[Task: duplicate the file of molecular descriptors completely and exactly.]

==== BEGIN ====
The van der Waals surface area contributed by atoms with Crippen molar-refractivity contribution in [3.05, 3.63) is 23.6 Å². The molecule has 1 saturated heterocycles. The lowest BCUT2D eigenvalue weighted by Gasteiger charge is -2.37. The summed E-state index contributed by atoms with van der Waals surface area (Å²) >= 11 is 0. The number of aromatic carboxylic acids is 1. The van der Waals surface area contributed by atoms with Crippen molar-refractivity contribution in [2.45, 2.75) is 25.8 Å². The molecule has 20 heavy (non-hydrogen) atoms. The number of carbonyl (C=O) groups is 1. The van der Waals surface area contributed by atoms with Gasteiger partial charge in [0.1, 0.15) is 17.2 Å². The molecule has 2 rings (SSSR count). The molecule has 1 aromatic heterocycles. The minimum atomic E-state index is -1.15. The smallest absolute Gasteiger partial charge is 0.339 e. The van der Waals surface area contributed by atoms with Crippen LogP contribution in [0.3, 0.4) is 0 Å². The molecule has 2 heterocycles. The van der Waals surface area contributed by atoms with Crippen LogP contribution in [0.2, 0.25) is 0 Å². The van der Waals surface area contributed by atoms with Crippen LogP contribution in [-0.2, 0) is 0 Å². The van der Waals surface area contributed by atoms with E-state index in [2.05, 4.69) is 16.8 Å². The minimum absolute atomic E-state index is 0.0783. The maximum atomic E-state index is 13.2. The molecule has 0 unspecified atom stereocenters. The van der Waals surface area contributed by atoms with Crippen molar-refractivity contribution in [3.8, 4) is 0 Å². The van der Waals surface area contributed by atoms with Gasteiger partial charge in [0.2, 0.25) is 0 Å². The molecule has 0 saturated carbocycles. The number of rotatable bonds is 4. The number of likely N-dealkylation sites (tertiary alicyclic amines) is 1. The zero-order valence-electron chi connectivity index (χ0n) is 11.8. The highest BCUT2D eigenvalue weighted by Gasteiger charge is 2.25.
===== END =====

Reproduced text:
The van der Waals surface area contributed by atoms with Crippen molar-refractivity contribution in [3.05, 3.63) is 23.6 Å². The molecule has 1 saturated heterocycles. The lowest BCUT2D eigenvalue weighted by Gasteiger charge is -2.37. The summed E-state index contributed by atoms with van der Waals surface area (Å²) >= 11 is 0. The number of aromatic carboxylic acids is 1. The van der Waals surface area contributed by atoms with Crippen molar-refractivity contribution in [2.45, 2.75) is 25.8 Å². The molecule has 20 heavy (non-hydrogen) atoms. The number of carbonyl (C=O) groups is 1. The van der Waals surface area contributed by atoms with Gasteiger partial charge in [0.1, 0.15) is 17.2 Å². The molecule has 2 rings (SSSR count). The molecule has 1 aromatic heterocycles. The minimum atomic E-state index is -1.15. The smallest absolute Gasteiger partial charge is 0.339 e. The van der Waals surface area contributed by atoms with Crippen LogP contribution in [0.3, 0.4) is 0 Å². The molecule has 2 heterocycles. The van der Waals surface area contributed by atoms with Crippen LogP contribution in [0.2, 0.25) is 0 Å². The van der Waals surface area contributed by atoms with Crippen LogP contribution in [-0.2, 0) is 0 Å². The van der Waals surface area contributed by atoms with E-state index in [2.05, 4.69) is 16.8 Å². The minimum absolute atomic E-state index is 0.0783. The maximum atomic E-state index is 13.2. The molecule has 0 unspecified atom stereocenters. The van der Waals surface area contributed by atoms with Crippen molar-refractivity contribution in [3.8, 4) is 0 Å². The van der Waals surface area contributed by atoms with Gasteiger partial charge in [0.2, 0.25) is 0 Å². The molecule has 0 saturated carbocycles. The number of rotatable bonds is 4. The number of likely N-dealkylation sites (tertiary alicyclic amines) is 1. The zero-order valence-electron chi connectivity index (χ0n) is 11.8. The highest BCUT2D eigenvalue weighted by Gasteiger charge is 2.25.